MGM Springfield Cleans House, New Executives Named to Jumpstart Casino Resort
Posted on: January 22, 2020, 07:53h.
Last updated on: January 22, 2020, 09:57h.
MGM Springfield has replaced two key executives in hopes of reenergizing the struggling $960 million integrated casino resort.
Property President Michael Mathis is exiting the role after six years. He was named to that position and as chief operating officer in 2014, and oversaw the licensing and construction process of what became a $960 million casino complex in downtown Springfield.
His leadership was instrumental in the successful opening of the property and the great relationships we have built with the Springfield community and our partners in New England,” said MGM Resorts Regional Portfolio President Jorge Perez.
Since opening in August of 2018, MGM Springfield has struggled to come anywhere near its premarket gross gaming revenue (GGR) forecasts. Whether the market is oversaturated, or MGM has failed to attract gamblers to the resort, is a matter of opinion.
Along with Mathis, vice president and CFO Courtney Wenleder is also departing the resort. Mathis is assuming a new position – senior VP of business development – in MGM Resorts’s Las Vegas corporate office. He will report directly to MGM President Bill Hornbuckle.
There was no word on Wenleder’s future with the casino company.
MGM Springfield is bringing in Chris Kelley, who has served as president and COO of MGM Northfield Park in Ohio near Cleveland. MGM acquired the racino in 2018 for more than $1 billion.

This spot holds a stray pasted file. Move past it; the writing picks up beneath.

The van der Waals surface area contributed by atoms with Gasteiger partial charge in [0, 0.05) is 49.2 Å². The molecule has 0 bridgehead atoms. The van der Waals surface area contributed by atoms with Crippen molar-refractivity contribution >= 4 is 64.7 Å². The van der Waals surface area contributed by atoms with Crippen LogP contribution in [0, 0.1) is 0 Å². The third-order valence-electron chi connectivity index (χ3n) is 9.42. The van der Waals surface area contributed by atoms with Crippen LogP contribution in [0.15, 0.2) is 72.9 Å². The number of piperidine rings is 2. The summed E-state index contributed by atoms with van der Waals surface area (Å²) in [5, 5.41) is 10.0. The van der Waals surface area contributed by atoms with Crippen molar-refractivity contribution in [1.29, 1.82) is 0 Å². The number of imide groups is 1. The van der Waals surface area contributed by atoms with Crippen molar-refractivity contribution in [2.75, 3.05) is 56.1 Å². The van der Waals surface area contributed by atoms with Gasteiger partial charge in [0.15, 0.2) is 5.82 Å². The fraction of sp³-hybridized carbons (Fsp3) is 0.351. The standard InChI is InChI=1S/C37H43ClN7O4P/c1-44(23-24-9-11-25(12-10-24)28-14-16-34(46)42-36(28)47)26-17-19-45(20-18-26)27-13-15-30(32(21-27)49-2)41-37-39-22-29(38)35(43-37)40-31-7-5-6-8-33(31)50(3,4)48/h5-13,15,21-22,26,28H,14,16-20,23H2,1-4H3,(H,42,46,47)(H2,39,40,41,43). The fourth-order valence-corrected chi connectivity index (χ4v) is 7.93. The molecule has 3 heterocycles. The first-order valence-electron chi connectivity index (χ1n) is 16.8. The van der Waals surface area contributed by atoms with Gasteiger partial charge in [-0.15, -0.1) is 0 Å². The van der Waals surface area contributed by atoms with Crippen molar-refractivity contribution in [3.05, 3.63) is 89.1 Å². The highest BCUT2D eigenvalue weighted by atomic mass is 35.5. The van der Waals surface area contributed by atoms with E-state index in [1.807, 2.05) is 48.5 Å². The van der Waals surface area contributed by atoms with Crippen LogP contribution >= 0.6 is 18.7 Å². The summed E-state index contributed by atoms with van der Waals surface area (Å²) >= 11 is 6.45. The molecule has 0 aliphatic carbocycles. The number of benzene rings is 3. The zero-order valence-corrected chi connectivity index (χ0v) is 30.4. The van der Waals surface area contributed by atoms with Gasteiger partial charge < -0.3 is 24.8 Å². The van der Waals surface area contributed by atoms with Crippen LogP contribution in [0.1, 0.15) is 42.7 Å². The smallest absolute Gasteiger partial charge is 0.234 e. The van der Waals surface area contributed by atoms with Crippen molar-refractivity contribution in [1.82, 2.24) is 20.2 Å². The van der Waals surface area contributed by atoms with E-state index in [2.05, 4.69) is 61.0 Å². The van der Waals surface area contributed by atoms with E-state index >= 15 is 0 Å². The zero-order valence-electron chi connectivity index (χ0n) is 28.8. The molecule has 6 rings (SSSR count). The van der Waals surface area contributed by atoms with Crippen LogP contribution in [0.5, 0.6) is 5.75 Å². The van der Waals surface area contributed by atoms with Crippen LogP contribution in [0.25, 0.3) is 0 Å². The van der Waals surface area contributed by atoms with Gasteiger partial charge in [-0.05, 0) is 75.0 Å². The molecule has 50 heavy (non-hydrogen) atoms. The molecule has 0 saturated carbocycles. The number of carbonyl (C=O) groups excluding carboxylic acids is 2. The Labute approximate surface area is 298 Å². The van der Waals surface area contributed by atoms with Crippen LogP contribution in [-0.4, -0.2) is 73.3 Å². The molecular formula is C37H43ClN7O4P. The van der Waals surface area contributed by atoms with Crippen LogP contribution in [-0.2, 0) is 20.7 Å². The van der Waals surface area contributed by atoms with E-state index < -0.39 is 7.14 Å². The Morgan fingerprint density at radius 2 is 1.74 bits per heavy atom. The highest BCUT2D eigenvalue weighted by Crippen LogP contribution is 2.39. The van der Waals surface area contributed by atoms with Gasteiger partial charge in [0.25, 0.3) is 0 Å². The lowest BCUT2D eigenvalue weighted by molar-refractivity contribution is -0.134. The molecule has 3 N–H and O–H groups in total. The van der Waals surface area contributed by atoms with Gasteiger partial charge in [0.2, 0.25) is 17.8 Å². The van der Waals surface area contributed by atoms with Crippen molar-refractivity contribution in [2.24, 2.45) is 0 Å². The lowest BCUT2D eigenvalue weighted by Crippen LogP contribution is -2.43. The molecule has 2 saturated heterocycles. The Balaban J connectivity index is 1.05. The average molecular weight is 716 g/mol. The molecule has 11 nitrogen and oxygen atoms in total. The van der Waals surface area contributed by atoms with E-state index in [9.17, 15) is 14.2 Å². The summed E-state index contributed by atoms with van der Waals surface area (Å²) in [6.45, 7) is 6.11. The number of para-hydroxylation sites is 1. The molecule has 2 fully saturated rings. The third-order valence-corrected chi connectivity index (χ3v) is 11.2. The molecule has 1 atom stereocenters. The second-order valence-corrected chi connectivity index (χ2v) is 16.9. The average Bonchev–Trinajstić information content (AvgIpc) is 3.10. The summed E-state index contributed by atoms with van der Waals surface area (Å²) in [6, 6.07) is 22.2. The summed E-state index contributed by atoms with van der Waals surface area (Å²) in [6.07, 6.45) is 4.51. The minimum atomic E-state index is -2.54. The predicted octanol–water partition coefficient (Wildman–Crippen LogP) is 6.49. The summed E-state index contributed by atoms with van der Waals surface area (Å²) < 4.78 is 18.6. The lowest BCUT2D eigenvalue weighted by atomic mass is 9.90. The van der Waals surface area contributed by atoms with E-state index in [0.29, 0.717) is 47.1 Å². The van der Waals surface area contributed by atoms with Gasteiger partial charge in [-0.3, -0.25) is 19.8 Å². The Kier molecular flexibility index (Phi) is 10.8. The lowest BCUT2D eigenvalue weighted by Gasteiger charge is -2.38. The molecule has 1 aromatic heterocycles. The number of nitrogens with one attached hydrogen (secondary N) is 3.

“We are excited to have Chris lead the MGM Springfield team,” Perez said of the change. “Chris’s experience in Ohio, rebranding and integrating a property and introducing MGM to the community will be an asset for Springfield as we continue to work closely with the community and strive to not only be a world-class entertainment destination, but also a good corporate neighbor.”
The last two months have been MGM Springfield’s worst on record. While the MGM casino floor won $19.9 million and $18.9 million, respectively, in November and December, Encore Boston Harbor increased GGR $47 million to $54 million.
Before opening MGM Springfield, the casino operator told the state the property would average around $34.8 million each month in gaming win. The casino has never once hit that mark.
Locals have plenty of opinions as to why. From Springfield allegedly limiting the number of hotel rooms the resort could have, to failing to attract A-list acts to lure out of town guests, there are many critics.
Pure and simple. There is no reason for anyone outside the greater Springfield market to come here, as it’s just an inner-city casino,” one commenter opined. “No shows, no shopping. So, MGM relies on those who live here. And that’s not enough to make their projections.”
MGM Springfield could face further competition in the coming years. Just 13 miles south across the Massachusetts-Connecticut border, the Mashantucket Pequot and Mohegan tribes are planning to build a $300-$400 million casino in East Windsor to keep gaming money in their home state.